Sunday February 12, 2006
Cycling of Antibiotics in ICU
Concept of antibiotics cycling to reduce antibiotics resistance remains debatable in medical literature. 2 recent papers earlier showed it may not work.1,2 But a new study of 346 patients from spain (comparing mixing in one ICU vs cycling in another ICU) published this month in Critical Care Medicine points that this may actually have some potential.
Patients, who according to the physician's judgment required an anti-Pseudomonas drug, were assigned to receive 1) cefepime/ceftazidime 2) ciprofloxacin 3) a carbapenem or 4) piperacillin-tazobactam in this order. Cycling was accomplished by prescribing one of these antibiotics during 1 month each. 2 cycles were given of 4 months each. Mixing was accomplished by using the same order of antibiotic administration on consecutive patients. The main outcome variable was the proportion of patients acquiring enteric or nonfermentative Gram-negative bacilli resistant to the antibiotics under intervention.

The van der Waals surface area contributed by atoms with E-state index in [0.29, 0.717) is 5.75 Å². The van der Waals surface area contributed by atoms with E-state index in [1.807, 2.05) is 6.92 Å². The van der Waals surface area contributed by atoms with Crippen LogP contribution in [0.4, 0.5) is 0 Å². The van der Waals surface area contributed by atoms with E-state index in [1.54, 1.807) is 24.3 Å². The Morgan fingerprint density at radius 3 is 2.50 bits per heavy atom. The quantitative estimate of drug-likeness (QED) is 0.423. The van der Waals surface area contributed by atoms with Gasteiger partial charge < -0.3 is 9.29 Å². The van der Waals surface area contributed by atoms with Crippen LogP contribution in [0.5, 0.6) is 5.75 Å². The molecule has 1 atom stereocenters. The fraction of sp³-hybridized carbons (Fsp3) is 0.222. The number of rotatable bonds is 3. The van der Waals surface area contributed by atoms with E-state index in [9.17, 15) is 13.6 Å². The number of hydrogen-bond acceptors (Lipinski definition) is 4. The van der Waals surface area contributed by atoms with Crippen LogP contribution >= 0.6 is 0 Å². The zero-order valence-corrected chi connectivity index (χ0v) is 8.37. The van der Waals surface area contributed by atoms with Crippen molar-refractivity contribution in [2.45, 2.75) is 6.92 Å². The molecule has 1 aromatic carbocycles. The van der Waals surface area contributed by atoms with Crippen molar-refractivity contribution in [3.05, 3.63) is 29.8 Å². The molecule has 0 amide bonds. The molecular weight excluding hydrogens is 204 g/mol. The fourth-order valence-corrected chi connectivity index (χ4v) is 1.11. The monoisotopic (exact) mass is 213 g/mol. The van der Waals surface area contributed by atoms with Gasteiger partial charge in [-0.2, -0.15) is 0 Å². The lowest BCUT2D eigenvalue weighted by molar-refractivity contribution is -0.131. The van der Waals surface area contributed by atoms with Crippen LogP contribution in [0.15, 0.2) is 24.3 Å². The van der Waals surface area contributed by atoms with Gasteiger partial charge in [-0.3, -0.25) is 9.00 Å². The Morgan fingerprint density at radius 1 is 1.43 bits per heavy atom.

During mixing, a significantly higher proportion of patients acquired a strain of Pseudomonas aeruginosa resistant to cefepime (9% vs. 3%, p = .01), and there was a trend toward a more frequent acquisition of resistance to ceftazidime (p = .06), imipenem (p = .06), and meropenem (p = .07).
Read precise review on different point of views in this regard here posted in pulmonaryreviews.com, september 2002 issue. Till we get more data to accept antibiotic cycling as a standard practice, lets concentrate on two basic themes - avoid unnecessary antibiotic use and prevent cross-transmission of pathogens.
References: Click to get article/abstract (second popup overwrites first popup)
1. Ecological theory suggests that antimicrobial cycling will not reduce antimicrobial resistance in hospitals - Proceedings of the National Academy of Sciences of the United States of America - PNAS September 7, 2004 vol. 101 no. 36 13285-13290
2. Antibiotic Rotation and Development of Gram-Negative Antibiotic Resistance - American Journal of Respiratory and Critical Care Medicine Vol 171. pp. 480-487, (2005)
3. Comparison of antimicrobial cycling and mixing strategies in two medical intensive care units. -Critical Care Medicine. 34(2):329-336, February 2006.
4. Antibiotic cycling in intensive care units: The value of organized chaos? - Bonten, Marc J. M. MD; Weinstein, Robert A. MD- Critical Care Medicine: Volume 34(2) February 2006 pp 549-551